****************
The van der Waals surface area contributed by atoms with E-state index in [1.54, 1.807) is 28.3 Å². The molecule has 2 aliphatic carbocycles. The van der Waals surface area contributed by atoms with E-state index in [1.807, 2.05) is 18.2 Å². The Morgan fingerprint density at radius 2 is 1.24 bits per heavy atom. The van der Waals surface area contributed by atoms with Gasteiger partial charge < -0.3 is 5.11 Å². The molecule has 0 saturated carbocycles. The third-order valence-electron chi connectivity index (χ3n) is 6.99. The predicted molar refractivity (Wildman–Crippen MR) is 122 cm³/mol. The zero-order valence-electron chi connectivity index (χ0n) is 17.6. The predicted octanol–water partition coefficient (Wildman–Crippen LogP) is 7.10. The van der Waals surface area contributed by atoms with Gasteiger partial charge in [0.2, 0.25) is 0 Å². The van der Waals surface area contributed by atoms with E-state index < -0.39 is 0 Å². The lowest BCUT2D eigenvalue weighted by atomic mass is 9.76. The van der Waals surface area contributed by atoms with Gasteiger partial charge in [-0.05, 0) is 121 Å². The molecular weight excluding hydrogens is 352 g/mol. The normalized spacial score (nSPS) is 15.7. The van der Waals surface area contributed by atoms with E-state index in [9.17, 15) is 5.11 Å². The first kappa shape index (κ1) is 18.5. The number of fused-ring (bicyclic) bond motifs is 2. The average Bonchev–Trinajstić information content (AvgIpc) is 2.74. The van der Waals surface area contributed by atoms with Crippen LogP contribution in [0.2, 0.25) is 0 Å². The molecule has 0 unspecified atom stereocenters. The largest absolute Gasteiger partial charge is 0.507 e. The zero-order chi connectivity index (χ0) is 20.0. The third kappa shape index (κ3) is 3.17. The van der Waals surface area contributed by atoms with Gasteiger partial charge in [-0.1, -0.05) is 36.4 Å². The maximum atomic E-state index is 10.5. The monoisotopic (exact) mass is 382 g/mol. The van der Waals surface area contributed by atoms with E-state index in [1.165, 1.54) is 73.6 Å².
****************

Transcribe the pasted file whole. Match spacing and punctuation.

The van der Waals surface area contributed by atoms with E-state index in [1.54, 1.807) is 28.3 Å². The molecule has 2 aliphatic carbocycles. The van der Waals surface area contributed by atoms with E-state index in [1.807, 2.05) is 18.2 Å². The Morgan fingerprint density at radius 2 is 1.24 bits per heavy atom. The van der Waals surface area contributed by atoms with Gasteiger partial charge < -0.3 is 5.11 Å². The molecule has 0 saturated carbocycles. The third-order valence-electron chi connectivity index (χ3n) is 6.99. The predicted molar refractivity (Wildman–Crippen MR) is 122 cm³/mol. The zero-order valence-electron chi connectivity index (χ0n) is 17.6. The predicted octanol–water partition coefficient (Wildman–Crippen LogP) is 7.10. The van der Waals surface area contributed by atoms with Gasteiger partial charge in [0.2, 0.25) is 0 Å². The van der Waals surface area contributed by atoms with E-state index < -0.39 is 0 Å². The lowest BCUT2D eigenvalue weighted by atomic mass is 9.76. The van der Waals surface area contributed by atoms with Gasteiger partial charge in [-0.05, 0) is 121 Å². The molecular weight excluding hydrogens is 352 g/mol. The normalized spacial score (nSPS) is 15.7. The van der Waals surface area contributed by atoms with E-state index in [9.17, 15) is 5.11 Å². The first kappa shape index (κ1) is 18.5. The number of fused-ring (bicyclic) bond motifs is 2. The average Bonchev–Trinajstić information content (AvgIpc) is 2.74. The van der Waals surface area contributed by atoms with Crippen LogP contribution in [0.2, 0.25) is 0 Å². The molecule has 0 unspecified atom stereocenters. The largest absolute Gasteiger partial charge is 0.507 e. The zero-order chi connectivity index (χ0) is 20.0. The third kappa shape index (κ3) is 3.17. The van der Waals surface area contributed by atoms with Gasteiger partial charge in [-0.1, -0.05) is 36.4 Å². The maximum atomic E-state index is 10.5. The monoisotopic (exact) mass is 382 g/mol. The van der Waals surface area contributed by atoms with E-state index in [1.165, 1.54) is 73.6 Å².